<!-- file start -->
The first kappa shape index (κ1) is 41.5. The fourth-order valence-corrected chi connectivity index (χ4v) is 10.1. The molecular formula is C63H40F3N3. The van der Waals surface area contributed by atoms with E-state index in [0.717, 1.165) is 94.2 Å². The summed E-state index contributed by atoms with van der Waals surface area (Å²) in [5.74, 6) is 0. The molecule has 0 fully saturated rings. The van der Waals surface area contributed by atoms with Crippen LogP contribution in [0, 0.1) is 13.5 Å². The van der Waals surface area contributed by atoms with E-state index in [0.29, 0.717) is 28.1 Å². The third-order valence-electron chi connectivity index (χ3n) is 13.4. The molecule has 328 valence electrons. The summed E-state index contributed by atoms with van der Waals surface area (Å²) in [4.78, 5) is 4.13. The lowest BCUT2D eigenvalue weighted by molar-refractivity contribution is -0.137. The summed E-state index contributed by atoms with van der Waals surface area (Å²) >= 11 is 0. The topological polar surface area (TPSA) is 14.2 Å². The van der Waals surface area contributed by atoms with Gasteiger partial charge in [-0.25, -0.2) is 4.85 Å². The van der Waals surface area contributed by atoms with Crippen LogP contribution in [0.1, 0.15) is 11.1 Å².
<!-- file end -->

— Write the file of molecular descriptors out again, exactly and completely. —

The first kappa shape index (κ1) is 41.5. The fourth-order valence-corrected chi connectivity index (χ4v) is 10.1. The molecular formula is C63H40F3N3. The van der Waals surface area contributed by atoms with E-state index in [0.717, 1.165) is 94.2 Å². The summed E-state index contributed by atoms with van der Waals surface area (Å²) in [5.74, 6) is 0. The molecule has 0 fully saturated rings. The van der Waals surface area contributed by atoms with Crippen LogP contribution in [0, 0.1) is 13.5 Å². The van der Waals surface area contributed by atoms with E-state index in [0.29, 0.717) is 28.1 Å². The third-order valence-electron chi connectivity index (χ3n) is 13.4. The molecule has 328 valence electrons. The summed E-state index contributed by atoms with van der Waals surface area (Å²) in [4.78, 5) is 4.13. The lowest BCUT2D eigenvalue weighted by molar-refractivity contribution is -0.137. The summed E-state index contributed by atoms with van der Waals surface area (Å²) >= 11 is 0. The topological polar surface area (TPSA) is 14.2 Å². The van der Waals surface area contributed by atoms with Gasteiger partial charge in [-0.25, -0.2) is 4.85 Å². The van der Waals surface area contributed by atoms with Crippen LogP contribution in [0.1, 0.15) is 11.1 Å².